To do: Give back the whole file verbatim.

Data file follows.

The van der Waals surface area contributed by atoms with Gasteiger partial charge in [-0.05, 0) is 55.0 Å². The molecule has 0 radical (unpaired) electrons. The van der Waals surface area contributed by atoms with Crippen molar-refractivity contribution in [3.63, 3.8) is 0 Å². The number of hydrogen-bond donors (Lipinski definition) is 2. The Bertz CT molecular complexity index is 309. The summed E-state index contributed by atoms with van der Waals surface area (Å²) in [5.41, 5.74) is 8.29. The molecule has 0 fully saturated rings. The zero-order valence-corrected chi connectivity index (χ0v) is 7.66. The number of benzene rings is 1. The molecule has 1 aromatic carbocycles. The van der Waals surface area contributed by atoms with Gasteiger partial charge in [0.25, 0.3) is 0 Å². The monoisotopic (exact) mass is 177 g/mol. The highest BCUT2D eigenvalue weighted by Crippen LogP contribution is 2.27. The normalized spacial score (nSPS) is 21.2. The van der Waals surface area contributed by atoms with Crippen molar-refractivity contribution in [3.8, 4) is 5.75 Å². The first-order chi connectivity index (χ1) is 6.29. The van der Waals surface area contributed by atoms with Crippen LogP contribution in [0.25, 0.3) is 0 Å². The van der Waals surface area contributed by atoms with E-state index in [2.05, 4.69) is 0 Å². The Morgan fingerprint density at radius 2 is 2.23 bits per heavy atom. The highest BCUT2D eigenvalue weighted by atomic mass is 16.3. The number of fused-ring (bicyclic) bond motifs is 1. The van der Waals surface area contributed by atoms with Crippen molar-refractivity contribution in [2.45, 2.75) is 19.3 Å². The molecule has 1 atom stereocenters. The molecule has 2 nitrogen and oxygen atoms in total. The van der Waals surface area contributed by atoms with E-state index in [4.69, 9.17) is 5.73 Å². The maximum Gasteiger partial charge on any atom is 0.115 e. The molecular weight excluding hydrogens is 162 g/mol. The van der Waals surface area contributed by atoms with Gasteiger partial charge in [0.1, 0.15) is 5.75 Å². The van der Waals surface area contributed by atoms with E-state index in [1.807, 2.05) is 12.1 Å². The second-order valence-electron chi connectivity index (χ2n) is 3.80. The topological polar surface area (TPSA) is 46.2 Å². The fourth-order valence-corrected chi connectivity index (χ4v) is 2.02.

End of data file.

The van der Waals surface area contributed by atoms with Gasteiger partial charge in [-0.05, 0) is 55.0 Å². The molecule has 0 radical (unpaired) electrons. The van der Waals surface area contributed by atoms with Crippen molar-refractivity contribution in [3.63, 3.8) is 0 Å². The number of hydrogen-bond donors (Lipinski definition) is 2. The Bertz CT molecular complexity index is 309. The summed E-state index contributed by atoms with van der Waals surface area (Å²) in [5.41, 5.74) is 8.29. The molecule has 0 fully saturated rings. The zero-order valence-corrected chi connectivity index (χ0v) is 7.66. The number of benzene rings is 1. The molecule has 1 aromatic carbocycles. The van der Waals surface area contributed by atoms with Gasteiger partial charge in [0.25, 0.3) is 0 Å². The monoisotopic (exact) mass is 177 g/mol. The highest BCUT2D eigenvalue weighted by Crippen LogP contribution is 2.27. The normalized spacial score (nSPS) is 21.2. The van der Waals surface area contributed by atoms with Crippen molar-refractivity contribution in [3.8, 4) is 5.75 Å². The first-order chi connectivity index (χ1) is 6.29. The van der Waals surface area contributed by atoms with Crippen LogP contribution in [0.25, 0.3) is 0 Å². The van der Waals surface area contributed by atoms with E-state index in [2.05, 4.69) is 0 Å². The Morgan fingerprint density at radius 2 is 2.23 bits per heavy atom. The highest BCUT2D eigenvalue weighted by atomic mass is 16.3. The number of fused-ring (bicyclic) bond motifs is 1. The van der Waals surface area contributed by atoms with Crippen molar-refractivity contribution in [2.45, 2.75) is 19.3 Å². The molecule has 1 atom stereocenters. The molecule has 2 nitrogen and oxygen atoms in total. The van der Waals surface area contributed by atoms with E-state index in [4.69, 9.17) is 5.73 Å². The maximum Gasteiger partial charge on any atom is 0.115 e. The molecular weight excluding hydrogens is 162 g/mol. The van der Waals surface area contributed by atoms with Gasteiger partial charge in [0.1, 0.15) is 5.75 Å². The van der Waals surface area contributed by atoms with E-state index in [1.807, 2.05) is 12.1 Å². The second-order valence-electron chi connectivity index (χ2n) is 3.80. The topological polar surface area (TPSA) is 46.2 Å². The fourth-order valence-corrected chi connectivity index (χ4v) is 2.02.